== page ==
Kimberly M. Andrews, PhD
ADC30 Committee Member
Research Scientist/Graduate Faculty
University of Georgia
Dr. Kimberly M. Andrews is a Research Scientist and Graduate Faculty at the Odum School of Ecology at the University of Georgia where she manages the Applied Wildlife Conservation Lab. The Applied Wildlife Conservation Lab is comprised mostly of Andrews' graduate students and undergraduate interns and is dedicated to applying real-world, cost-effective solutions to complex, ecological problems in natural and human-dominated settings. Specifically, Andrews' professional foci include: 1) planning and mitigation of infrastructure development (roads, commercial, residential); 2) ecological research, with emphasis on
vertebrates in coastal systems; 3) management of habitats; and 4) public awareness, community engagement, and wildlife conflict resolution. Her specialty in the transportation planning world is in identifying and mitigating effects on habitats in coastal communities and on wildlife, with particular interest in small vertebrates. Her projects are focused primarily in the southeastern region of North America and the Osa Peninsula in Costa Rica. Kimberly is the co-founder of Osa Ecology, a conservation research organization in Costa Rica that practices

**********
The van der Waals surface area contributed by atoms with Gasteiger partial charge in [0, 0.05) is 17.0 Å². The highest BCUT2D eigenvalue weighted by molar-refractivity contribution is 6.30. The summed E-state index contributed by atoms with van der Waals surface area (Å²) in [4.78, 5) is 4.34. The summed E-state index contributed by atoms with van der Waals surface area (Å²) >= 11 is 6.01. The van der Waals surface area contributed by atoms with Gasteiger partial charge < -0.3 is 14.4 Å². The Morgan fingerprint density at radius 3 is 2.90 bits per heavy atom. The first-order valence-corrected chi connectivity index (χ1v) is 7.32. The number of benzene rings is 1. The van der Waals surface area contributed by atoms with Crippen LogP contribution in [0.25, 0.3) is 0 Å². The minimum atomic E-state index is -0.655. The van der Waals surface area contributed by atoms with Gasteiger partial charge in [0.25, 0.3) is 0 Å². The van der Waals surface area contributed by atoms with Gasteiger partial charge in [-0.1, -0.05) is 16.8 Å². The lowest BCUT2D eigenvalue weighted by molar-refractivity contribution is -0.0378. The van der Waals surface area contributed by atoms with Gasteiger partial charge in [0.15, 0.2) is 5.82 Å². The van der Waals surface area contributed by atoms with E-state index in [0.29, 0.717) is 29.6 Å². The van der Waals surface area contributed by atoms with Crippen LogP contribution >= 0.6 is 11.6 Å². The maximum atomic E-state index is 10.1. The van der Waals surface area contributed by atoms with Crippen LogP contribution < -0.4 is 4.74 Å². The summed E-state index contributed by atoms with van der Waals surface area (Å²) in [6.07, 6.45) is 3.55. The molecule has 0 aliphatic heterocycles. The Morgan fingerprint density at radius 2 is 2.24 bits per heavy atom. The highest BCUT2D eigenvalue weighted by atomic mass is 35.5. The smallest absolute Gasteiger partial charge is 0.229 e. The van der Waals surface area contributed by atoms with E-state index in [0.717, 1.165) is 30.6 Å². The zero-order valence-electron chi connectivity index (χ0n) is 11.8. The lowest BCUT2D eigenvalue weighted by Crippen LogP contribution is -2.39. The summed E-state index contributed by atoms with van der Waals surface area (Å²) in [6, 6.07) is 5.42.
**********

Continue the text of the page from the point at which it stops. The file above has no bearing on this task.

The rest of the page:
community involvement in collecting scientific data to monitor the health of local wildlife and ecosystems, and to manage for sustainable interactions with sensitive species and habitats. She works extensively with developing and implementing predator management regimes that provide alternatives to removal, with focus on crocodilians and venomous snakes. Kimberly is a “triple dawg,” having received a BS in Ecology, an MS in Conservation Ecology and Sustainable Development, and a PhD in Ecology from the University of Georgia. Kimberly began her tenure as a member of the ADC 30 Ecology and Transportation committee in 2017.